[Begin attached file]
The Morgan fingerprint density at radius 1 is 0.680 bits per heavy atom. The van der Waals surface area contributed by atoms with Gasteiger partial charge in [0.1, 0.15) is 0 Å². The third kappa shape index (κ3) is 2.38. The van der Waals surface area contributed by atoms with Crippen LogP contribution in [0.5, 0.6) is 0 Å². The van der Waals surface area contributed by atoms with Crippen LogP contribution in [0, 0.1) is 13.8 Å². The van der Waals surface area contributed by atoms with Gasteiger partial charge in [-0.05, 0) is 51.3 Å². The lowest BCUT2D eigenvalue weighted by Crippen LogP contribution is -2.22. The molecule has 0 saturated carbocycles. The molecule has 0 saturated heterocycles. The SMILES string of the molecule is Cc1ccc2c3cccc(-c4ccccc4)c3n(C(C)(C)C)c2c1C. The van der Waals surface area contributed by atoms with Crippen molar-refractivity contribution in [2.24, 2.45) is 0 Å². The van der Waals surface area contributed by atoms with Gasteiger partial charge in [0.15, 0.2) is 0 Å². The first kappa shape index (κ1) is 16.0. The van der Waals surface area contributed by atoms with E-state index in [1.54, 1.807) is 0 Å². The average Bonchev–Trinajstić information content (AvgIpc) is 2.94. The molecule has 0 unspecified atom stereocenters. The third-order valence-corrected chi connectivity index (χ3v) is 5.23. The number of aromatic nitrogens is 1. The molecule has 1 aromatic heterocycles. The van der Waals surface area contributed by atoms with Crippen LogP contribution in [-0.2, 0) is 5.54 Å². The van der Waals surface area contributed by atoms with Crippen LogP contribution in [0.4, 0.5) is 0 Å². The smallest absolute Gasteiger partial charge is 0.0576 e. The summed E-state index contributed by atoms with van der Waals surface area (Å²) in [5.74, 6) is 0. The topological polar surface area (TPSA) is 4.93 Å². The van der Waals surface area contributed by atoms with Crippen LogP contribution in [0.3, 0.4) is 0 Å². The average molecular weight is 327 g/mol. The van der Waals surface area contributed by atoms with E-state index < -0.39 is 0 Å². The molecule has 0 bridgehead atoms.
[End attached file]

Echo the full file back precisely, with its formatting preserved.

The Morgan fingerprint density at radius 1 is 0.680 bits per heavy atom. The van der Waals surface area contributed by atoms with Gasteiger partial charge in [0.1, 0.15) is 0 Å². The third kappa shape index (κ3) is 2.38. The van der Waals surface area contributed by atoms with Crippen LogP contribution in [0.5, 0.6) is 0 Å². The van der Waals surface area contributed by atoms with Crippen LogP contribution in [0, 0.1) is 13.8 Å². The van der Waals surface area contributed by atoms with Gasteiger partial charge in [-0.05, 0) is 51.3 Å². The lowest BCUT2D eigenvalue weighted by Crippen LogP contribution is -2.22. The molecule has 0 saturated carbocycles. The molecule has 0 saturated heterocycles. The SMILES string of the molecule is Cc1ccc2c3cccc(-c4ccccc4)c3n(C(C)(C)C)c2c1C. The van der Waals surface area contributed by atoms with Crippen molar-refractivity contribution in [2.24, 2.45) is 0 Å². The van der Waals surface area contributed by atoms with Gasteiger partial charge in [0.15, 0.2) is 0 Å². The first kappa shape index (κ1) is 16.0. The van der Waals surface area contributed by atoms with E-state index in [1.54, 1.807) is 0 Å². The average Bonchev–Trinajstić information content (AvgIpc) is 2.94. The molecule has 0 unspecified atom stereocenters. The third-order valence-corrected chi connectivity index (χ3v) is 5.23. The number of aromatic nitrogens is 1. The molecule has 1 aromatic heterocycles. The van der Waals surface area contributed by atoms with Crippen LogP contribution in [-0.2, 0) is 5.54 Å². The van der Waals surface area contributed by atoms with Crippen LogP contribution in [0.4, 0.5) is 0 Å². The smallest absolute Gasteiger partial charge is 0.0576 e. The summed E-state index contributed by atoms with van der Waals surface area (Å²) in [5.74, 6) is 0. The topological polar surface area (TPSA) is 4.93 Å². The van der Waals surface area contributed by atoms with Crippen LogP contribution in [0.3, 0.4) is 0 Å². The average molecular weight is 327 g/mol. The van der Waals surface area contributed by atoms with E-state index < -0.39 is 0 Å². The molecule has 0 bridgehead atoms.